For a lot of Nevadans, there’s something exhilarating about seeing a sign that reads “pavement ends” and knowing beyond it lies a network of crisscrossing dirt roads that each lead somewhere interesting.
The Nevada desert is dotted with hot springs and ghost towns built around abandoned mines. Summertime is ripe for checking them out. People’s social media feeds fill up with desert adventure photos when the weather heats up. But make no mistake: Abandoned mines and hot springs present very real dangers.
More than a hole in the ground
The short and long of it is, stay out of abandoned mines if you want to stay alive.
There have been more than 50 recorded injuries and deaths to people and pet dogs who purposefully entered or accidentally fell into abandoned mines in Nevada in the last half century.
Unfortunately, the most recent death happened on Wednesday near the old mining operation and ghost town of Olinghouse northeast of Reno. According to the Washoe County Sheriff’s Hasty Team, which conducts rescue and recovery operations, “A 75-year-old hobbyist was mining with a friend near the remote mining camp/ghost town. The ground above him collapsed, and the man succumbed to his injuries.”
According to Nevada Division of Minerals officials, experts estimated a few years ago that there were nearly 200,000 abandoned mines in Nevada, about 50,000 of which they said may pose serious safety hazards. Another 19,500 have been secured by the state.
Sean Derby is the Abandoned Mine Lands Program chief for the division. Every year, he manages a team of college students studying earth sciences to identify abandoned mines and secure or seal them off. He said last year the program identified more than 1,365 dangerous mine sites, and 754 were secured with fencing or permanently sealed closed using coverings that allow beneficial wildlife like bats and snakes through.
“Abandoned mines can kill you in so many surprising ways that there’s just no guarantee of your safety,” Derby said. “So, what we say to everyone is ‘Stay out. Stay alive.’ No one anticipates having a fatal accident, but these mines are dug in unstable ground. That’s why there was a mineral deposit in the first place.”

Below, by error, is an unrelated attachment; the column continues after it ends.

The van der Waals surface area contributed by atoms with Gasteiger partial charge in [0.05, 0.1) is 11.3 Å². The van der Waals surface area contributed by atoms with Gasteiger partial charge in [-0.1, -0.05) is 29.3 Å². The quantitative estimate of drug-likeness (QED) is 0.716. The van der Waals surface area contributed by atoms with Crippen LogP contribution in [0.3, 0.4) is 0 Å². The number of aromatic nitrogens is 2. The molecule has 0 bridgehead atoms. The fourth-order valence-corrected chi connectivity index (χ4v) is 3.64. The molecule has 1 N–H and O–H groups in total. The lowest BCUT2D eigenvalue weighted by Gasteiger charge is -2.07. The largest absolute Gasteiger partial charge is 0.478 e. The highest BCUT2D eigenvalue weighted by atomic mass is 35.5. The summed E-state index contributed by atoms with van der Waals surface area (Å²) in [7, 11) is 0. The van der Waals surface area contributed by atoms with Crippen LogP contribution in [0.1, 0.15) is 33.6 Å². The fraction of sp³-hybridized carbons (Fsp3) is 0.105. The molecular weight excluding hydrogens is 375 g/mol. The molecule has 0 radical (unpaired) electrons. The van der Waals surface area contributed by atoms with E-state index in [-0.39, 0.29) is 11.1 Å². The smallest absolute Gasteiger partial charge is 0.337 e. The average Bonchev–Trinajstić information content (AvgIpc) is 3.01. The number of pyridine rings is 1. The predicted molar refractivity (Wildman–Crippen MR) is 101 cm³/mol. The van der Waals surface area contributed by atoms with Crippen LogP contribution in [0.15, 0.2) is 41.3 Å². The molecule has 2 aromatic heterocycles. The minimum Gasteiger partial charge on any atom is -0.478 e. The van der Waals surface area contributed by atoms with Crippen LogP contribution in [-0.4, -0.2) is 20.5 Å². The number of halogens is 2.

The list of potential mine hazards runs long to things ranging from cave-ins to leftover explosives, unseen vertical shafts and dangerous wildlife like poisonous snakes and disease-carrying rodents.
If that’s not enough, there’s also bad air—sometimes also referred to as “damp.” It’s a term derived from the German word dampf, meaning vapor.
Damp happens when a mixture of toxic gases displace the oxygen in a mine. There are different kinds of damp. None of them are good.
Not all forms of damp are found in all mines. For example, blackdamp—so named because a flame will not burn in its presence, usually a mixture of nitrogen, carbon dioxide and water vapor—is more common in coal mines.
However, abandoned mines in Nevada can expose you to a variety of damp. Some will just suffocate you. Others are flammable. Many of them have no odor to tip you off to their presence.
Bear in mind, too, that abandoned mines and shafts are often home to wildlife like bats, snakes and tortoises. Don’t throw rocks into them because you’ll disturb their habitats.